Computer networks (and their “killer app,” email) made the entire process digital, ensuring the proliferation of the message, drastically increasing the amount of data created, stored, moved, and consumed.
Connecting people in a vast and distributed network of computers not only increased the amount of data generated but also led to numerous new ways of getting value out of it, unleashing many new enterprise applications and a new passion for “data mining.” This in turn changed the nature of competition and gave rise to new “horizontal” players, focused on one IT component as opposed to the vertically integrated, “end-to-end solution” business model that has dominated the industry until then.
The cloud—a new way to deliver IT, big data—a new attitude towards data and its potential value, and The Internet of Things—connecting billions of monitoring and measurement devices quantifying everything, combine to sketch for us the future of IT.
See also A Very Short History of Data Science and A Very Short History of Big Data If you were asked to name the top three events in the history of computer technology (or the history of what came to be known as the IT industry), which ones would you choose?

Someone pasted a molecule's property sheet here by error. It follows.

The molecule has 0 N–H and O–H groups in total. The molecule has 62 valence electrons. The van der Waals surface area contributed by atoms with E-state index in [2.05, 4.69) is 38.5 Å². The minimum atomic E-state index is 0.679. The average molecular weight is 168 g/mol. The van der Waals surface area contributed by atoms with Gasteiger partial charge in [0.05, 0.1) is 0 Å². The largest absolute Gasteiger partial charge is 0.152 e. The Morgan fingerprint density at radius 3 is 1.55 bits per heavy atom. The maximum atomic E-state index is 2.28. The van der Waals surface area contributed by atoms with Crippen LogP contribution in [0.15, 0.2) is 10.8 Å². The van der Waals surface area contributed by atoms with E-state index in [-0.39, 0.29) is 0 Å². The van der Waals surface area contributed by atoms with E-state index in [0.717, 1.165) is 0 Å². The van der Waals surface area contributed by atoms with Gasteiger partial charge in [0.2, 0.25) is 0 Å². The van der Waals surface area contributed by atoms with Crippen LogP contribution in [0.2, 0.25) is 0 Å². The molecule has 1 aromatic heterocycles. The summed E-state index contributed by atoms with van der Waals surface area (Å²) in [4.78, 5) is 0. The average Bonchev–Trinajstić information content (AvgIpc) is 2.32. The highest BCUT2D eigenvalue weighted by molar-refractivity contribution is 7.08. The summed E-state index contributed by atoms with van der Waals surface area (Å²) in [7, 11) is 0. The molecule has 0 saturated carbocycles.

But I would argue that the major quantitative and qualitative leap occurred only when work PCs were connected to each other via Area Networks (LANs)—where Ethernet became the standard—and then long-distance via Wide Area Networks (WANs).
With the PC, you could digitally create the memo you previously typed on a typewriter, but to distribute it, you still had to print it and make paper copies.
Author’s note: I began to write a history of computing at Princeton a decade ago while working in the University’s Office of Information Technology. Princeton’s computing story begins not with Alan Turing, Alonzo Church, John von Neumann, or Albert Einstein, but with Oswald Veblen (1880-1960; Ph.
D., Chicago 1903), who came to the campus at the request of University president Woodrow Wilson 1879. His uncle Thorstein, who wrote (1899), is better known, but Oswald arguably had a more lasting impact.
In the wake of World War I and the increased mobility of military equipment, much more accurate and timely methods for firing were needed.
Veblen undertook the creation of trajectory tables that would take into consideration variables such as altitude, wind, temperature, shell materials, azimuths, and the like to achieve specific firing distances.